RICHMOND, Va. -- A Richmond woman fed up with not having hot water in her apartment contacted the CBS 6 Problem Solvers for help.
Anna Claiborne has been living in the Oliver Crossing apartment for about 18 months. She says she contacted her rental office about a dozen times to address the "constant hot water outages."
Claiborne says it got so frustrating, that on multiple occasions she would travel from Richmond to Chesterfield to take a shower at a relative’s home.
Gathering several pots on her stove and a bucket from her bathroom, a frustrated Claiborne demonstrates the lengths she has to go to each time her hot water goes out in her apartment.
To her, it’s no small issue. She says in the past eighteen months, she has repeatedly turned on the hot water faucet only to be met with ice-cold water. When it’s addressed, Claiborne says the fix doesn’t last long.
“It’s so back and forth. It’ll be down for 2 or 3 days and then it comes back on for up to two hours. Then, it’s back cold again” Claiborne said. Her frustration prompted her to call CBS 6 Problem Solvers. The last straw? A few days ago when she had to make it through the Thanksgiving holiday with no hot water.
“It’s very inconvenient. Can’t wash dishes in cold water. Can’t run the dishwasher. You have to boil the water and then tote it to the bathroom to take a bath. It’s very unacceptable” Claiborne said.
Upset at how she thinks her complex is handling this, Claiborne asked CBS 6 Problem Solvers to shine a light on the situation. She says she’s not just speaking up for herself.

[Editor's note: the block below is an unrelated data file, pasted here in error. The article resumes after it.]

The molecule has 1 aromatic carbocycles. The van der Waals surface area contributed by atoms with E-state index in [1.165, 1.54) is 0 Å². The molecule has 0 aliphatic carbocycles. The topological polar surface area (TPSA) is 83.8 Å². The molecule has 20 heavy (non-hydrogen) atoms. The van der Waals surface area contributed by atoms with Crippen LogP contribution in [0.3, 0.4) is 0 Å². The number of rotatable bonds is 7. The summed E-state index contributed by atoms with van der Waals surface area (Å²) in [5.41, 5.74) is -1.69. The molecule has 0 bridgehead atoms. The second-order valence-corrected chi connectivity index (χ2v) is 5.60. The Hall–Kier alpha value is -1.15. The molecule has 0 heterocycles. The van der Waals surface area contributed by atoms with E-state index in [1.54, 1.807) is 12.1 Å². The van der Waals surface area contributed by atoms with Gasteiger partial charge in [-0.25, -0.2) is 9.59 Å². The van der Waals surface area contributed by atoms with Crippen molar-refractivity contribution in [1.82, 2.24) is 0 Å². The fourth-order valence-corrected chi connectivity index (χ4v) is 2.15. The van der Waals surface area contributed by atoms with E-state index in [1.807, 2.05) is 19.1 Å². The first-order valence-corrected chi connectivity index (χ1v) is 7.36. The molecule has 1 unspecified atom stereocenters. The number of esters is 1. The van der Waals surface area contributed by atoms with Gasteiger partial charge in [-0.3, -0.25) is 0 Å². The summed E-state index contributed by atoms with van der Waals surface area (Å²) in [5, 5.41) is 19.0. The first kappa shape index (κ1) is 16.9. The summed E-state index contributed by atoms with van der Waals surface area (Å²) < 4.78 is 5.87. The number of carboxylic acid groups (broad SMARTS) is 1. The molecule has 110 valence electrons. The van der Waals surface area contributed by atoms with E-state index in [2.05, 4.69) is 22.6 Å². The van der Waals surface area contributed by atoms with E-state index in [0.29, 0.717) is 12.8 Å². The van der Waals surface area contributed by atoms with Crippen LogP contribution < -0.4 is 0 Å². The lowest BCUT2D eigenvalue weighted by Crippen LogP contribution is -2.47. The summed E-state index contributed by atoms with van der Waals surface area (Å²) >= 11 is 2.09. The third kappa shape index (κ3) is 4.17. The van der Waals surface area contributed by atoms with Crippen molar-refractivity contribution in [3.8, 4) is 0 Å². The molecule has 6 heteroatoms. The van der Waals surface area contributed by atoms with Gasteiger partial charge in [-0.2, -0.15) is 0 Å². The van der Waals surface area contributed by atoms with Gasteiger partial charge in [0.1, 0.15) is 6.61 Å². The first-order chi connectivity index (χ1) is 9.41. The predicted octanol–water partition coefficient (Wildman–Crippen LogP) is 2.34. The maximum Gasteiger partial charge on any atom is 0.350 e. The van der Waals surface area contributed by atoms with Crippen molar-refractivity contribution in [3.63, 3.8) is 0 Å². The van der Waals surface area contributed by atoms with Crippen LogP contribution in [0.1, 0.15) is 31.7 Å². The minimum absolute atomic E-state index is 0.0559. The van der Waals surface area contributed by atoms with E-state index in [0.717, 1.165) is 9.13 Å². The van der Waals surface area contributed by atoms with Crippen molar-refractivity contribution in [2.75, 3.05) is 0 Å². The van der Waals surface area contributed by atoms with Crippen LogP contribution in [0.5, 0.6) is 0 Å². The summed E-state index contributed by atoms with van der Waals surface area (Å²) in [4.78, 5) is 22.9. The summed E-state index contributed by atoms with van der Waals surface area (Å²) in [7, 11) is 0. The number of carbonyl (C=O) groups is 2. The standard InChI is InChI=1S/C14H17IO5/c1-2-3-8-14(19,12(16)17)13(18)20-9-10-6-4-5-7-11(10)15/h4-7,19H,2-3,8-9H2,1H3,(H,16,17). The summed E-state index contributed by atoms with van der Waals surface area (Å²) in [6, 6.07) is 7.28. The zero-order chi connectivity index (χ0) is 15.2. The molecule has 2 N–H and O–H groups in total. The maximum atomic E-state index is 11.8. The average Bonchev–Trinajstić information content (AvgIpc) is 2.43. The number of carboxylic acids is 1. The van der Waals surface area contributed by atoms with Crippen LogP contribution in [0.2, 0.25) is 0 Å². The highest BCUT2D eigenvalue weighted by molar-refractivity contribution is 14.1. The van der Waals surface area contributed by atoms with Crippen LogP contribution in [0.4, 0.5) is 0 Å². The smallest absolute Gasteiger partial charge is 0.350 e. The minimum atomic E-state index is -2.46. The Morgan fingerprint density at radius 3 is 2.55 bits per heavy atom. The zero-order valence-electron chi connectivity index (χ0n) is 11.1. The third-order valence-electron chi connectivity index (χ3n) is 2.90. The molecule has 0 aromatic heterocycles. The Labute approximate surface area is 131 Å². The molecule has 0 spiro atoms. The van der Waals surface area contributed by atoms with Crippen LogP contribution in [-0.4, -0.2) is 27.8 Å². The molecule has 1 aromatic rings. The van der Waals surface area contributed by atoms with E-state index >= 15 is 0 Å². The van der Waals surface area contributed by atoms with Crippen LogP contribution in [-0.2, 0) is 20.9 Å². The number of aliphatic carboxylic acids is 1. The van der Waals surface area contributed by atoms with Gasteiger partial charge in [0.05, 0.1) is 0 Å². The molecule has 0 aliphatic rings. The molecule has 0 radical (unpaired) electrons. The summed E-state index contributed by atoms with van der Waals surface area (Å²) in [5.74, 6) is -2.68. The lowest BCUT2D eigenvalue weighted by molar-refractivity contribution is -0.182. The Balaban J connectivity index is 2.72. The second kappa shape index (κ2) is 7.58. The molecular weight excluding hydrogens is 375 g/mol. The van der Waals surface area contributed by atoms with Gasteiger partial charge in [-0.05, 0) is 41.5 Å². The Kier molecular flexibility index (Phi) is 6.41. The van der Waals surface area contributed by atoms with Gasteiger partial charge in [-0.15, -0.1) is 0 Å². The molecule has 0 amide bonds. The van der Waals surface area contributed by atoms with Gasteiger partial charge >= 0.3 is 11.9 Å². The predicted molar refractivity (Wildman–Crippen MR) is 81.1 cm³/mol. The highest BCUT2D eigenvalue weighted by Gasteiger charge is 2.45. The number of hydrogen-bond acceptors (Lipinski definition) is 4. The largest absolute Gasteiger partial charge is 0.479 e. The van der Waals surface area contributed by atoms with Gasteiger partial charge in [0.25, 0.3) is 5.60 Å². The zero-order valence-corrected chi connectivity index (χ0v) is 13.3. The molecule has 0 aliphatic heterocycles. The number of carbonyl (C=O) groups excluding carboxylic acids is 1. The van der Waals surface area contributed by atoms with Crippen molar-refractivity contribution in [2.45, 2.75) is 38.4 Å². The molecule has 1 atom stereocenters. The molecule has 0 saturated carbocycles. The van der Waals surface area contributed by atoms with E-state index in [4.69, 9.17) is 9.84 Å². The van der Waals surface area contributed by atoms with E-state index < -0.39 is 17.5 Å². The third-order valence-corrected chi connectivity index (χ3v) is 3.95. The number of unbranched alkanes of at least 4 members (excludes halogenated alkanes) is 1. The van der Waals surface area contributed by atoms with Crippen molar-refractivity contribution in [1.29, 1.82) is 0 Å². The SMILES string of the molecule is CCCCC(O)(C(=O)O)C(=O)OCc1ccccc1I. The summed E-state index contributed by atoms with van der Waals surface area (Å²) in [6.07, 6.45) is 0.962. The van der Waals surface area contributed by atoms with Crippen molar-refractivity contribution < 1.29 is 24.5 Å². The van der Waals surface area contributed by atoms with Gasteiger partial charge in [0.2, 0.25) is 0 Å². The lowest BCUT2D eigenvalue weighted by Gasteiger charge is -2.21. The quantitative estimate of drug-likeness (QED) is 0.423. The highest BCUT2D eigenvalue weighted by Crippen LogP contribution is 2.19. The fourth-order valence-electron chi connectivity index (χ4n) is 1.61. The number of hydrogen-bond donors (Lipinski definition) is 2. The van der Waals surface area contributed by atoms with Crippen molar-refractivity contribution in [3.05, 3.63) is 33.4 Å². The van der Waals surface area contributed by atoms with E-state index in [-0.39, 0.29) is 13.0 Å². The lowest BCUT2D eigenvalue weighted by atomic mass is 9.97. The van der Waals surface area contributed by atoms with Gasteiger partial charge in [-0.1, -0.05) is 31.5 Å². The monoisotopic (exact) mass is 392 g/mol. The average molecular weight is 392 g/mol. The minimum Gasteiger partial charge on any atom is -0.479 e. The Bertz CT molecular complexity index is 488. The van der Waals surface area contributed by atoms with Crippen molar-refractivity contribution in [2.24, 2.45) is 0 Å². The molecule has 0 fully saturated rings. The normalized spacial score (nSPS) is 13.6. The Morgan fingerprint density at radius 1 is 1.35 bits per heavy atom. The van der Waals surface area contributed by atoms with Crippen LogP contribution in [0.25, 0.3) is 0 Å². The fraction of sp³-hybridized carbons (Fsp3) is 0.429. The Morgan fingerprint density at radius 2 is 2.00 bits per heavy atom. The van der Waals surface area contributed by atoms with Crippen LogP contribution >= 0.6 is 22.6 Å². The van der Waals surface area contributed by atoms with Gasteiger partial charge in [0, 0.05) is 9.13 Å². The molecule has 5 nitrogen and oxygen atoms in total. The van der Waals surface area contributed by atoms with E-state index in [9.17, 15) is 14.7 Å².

“I was told the boiler heats three different buildings” she added.
A spokesperson for Oliver Crossing, Ed Cafasso, told CBS 6 Problem Solvers that Tuesday afternoon a maintenance crew fixed her hot water issue. He acknowledged that the system controlling the hot water in her building is likely thirty to forty years old. He says they plan to keep a closer eye on Claiborne’s apartment. Cafasso says they’re still weighing whether future repairs or if a system replacement is the best option.
Though grateful for the fix, Claiborne admits she’s still worried that it’ll only be temporary.
HUD spokesperson Lisa Wolfe tells us since it’s a privately owned complex, they’ve been in touch with Oliver Crossing management.
Wolfe said that HUD plans to have someone reach out to Claiborne about the ongoing issues. Cafasso encourages tenants to continue to report any maintenance issues to their complex hotline or rental office.
She also said that if tenants feel like their concerns are falling on deaf ears, they can use the services of a company called Navigate—an advocate for tenants and that that information should be posted on a bulletin board in their building. Tenants can always reach out to HUD’s Richmond office as well.